Keeping up with Jones
Despite a few detours, the sprinter is still on track
By Joanna Myth
The news from the track and field world championships last month was startling.
After 54 consecutive wins, Marion Jones lost. Twice. Once in a 100-meter
semifinal and again in the final. For the past four years Jones had been a
portrait of consistency, grinding all comers while setting record times.
Recently, however, she has begun to allow a little air into her life and
schedule. Jones started working as a color commentator for WNBA broadcasts on
NBC in July, pulling insight from her stellar career as an All-America point
guard at North Carolina. (Yes, she can dunk.) "It keeps me in the game, and
I get to check in with some of my teammates from college who play in the
league," she says. "But I have a ways to go as an announcer." And
she is newly single, having filed for divorce from shot-putter C.J. Hunter in
June. "It's been a distraction," Jones says. "It will be good to
have it done
Jones vows to remew her winning streak Bill Frakes
Not that anyone now expects the world's most famous female athlete to relax,
exactly. She is formidable enough that when the 330-pound Hunter tested positive
for drugs just before the Sydney Games, he wept at the idea of Jones finding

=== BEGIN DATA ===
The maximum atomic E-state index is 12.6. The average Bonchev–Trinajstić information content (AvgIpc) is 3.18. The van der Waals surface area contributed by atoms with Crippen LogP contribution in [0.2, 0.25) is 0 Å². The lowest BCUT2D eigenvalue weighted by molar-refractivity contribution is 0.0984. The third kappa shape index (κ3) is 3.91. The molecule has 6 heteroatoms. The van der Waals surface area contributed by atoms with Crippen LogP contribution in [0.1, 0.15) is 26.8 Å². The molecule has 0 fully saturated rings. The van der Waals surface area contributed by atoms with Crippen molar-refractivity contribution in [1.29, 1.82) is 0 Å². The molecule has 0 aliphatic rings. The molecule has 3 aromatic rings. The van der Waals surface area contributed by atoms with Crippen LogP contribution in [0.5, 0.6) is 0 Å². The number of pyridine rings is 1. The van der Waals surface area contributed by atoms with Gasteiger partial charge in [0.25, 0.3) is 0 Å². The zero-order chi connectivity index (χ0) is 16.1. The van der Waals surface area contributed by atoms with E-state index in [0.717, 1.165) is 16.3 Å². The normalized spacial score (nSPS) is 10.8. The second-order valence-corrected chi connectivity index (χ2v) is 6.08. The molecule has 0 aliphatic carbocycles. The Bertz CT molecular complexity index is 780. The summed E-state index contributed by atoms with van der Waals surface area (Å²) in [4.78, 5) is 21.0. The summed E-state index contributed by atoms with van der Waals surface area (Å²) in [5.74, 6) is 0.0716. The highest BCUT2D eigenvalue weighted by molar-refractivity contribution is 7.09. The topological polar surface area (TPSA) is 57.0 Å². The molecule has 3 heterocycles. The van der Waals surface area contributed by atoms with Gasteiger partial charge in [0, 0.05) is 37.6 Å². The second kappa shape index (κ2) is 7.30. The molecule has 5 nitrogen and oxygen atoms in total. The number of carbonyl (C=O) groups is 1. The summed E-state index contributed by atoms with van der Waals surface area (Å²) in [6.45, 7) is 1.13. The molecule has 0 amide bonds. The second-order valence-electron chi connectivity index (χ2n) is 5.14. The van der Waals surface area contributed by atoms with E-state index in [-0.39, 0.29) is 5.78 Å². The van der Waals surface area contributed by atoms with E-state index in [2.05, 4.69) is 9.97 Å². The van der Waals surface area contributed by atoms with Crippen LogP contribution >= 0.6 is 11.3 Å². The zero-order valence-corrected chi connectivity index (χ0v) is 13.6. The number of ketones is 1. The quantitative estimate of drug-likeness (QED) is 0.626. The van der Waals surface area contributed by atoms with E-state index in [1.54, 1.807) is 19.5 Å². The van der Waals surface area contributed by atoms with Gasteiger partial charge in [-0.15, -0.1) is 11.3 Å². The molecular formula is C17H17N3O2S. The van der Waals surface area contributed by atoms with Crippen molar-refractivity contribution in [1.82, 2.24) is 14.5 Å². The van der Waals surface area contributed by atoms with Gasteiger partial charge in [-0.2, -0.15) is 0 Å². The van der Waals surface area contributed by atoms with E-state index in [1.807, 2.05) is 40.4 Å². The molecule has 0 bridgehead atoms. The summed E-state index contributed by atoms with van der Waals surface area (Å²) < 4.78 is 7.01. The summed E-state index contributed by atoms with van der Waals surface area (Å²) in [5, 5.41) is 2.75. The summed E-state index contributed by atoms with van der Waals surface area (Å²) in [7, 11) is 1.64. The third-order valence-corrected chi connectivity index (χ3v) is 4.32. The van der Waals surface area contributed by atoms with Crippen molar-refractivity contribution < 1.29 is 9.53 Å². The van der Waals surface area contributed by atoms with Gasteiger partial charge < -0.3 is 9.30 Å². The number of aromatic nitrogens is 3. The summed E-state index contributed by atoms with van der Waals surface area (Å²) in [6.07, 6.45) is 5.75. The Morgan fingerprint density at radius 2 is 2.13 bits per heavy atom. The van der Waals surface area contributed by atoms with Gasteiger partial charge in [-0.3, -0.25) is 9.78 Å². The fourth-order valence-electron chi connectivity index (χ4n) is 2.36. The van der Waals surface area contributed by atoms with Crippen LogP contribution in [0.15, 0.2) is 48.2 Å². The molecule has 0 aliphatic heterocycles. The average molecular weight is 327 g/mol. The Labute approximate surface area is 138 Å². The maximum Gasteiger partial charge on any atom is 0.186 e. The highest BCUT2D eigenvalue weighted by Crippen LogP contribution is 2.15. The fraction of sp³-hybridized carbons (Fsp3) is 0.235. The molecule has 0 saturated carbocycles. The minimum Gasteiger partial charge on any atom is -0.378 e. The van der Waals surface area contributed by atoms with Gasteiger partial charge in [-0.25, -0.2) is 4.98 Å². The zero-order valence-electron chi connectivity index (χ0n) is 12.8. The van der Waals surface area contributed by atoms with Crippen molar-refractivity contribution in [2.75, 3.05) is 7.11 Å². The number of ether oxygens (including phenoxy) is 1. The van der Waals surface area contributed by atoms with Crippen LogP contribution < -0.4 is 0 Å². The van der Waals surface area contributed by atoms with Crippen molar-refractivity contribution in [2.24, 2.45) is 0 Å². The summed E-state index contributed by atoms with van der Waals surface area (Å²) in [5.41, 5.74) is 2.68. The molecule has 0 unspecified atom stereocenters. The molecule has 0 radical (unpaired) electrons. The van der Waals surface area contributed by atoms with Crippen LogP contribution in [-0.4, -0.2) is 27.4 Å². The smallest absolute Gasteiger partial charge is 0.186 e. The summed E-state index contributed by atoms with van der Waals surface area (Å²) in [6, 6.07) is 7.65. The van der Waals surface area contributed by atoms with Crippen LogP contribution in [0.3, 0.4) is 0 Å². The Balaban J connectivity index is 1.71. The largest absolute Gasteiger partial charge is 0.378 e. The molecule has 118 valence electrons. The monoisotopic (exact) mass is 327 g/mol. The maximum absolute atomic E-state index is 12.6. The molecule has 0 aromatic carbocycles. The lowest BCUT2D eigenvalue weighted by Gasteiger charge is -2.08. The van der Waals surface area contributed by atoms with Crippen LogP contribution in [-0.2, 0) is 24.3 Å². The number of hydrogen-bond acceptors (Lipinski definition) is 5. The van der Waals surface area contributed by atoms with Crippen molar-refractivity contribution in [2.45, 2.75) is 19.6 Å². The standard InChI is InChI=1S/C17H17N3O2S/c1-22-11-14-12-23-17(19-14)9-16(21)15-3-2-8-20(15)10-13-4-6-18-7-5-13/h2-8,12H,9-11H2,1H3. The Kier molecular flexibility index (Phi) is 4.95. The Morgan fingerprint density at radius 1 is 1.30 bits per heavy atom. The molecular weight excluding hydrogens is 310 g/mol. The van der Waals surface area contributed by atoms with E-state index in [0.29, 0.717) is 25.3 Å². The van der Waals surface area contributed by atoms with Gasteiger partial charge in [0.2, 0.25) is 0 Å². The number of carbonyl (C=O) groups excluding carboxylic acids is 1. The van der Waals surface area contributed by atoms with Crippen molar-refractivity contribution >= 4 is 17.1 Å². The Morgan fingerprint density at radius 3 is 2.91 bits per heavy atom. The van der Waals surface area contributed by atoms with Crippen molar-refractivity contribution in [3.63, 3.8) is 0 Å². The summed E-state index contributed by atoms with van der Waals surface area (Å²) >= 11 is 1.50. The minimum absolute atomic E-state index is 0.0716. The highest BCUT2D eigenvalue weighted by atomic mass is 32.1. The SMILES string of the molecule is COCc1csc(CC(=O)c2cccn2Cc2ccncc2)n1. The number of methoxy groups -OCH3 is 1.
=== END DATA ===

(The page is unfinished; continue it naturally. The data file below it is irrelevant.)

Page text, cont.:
out. "Don't tell my wife, please," he begged officials. And so
desirous is Jones of doing her best and obliterating all records in the process,
that anything short of perfection carries the sting of loss. Arranging herself
in front of the cameras in Sydney, a quintet of freshly won Olympic medals on
her chest, Jones tucked the bronze medals behind the three gold, leaving only a
thin crescent of the offending color. It was a poignant, if telling
moment -- Jones, after all, had just become the first woman to win five track
and field medals in a single Olympics. But among the many new things in Marion
Jones's life these days seems to be her ability to appreciate her gifts. When
they handed out the medals after the world championships, Jones grabbed the
surprise silver and glittered it for the cameras, beaming. And then, of course,
she told the press she'd be back, kicking butt. "I'm a champion, and I like
For more from our Adrenaline section -- including Tiffeny Milbrett's critique of the WUSA's debut, the latest in energy bars, surfing, and more -- check out Sports Illustrated Women's September issue, on newsstands now.
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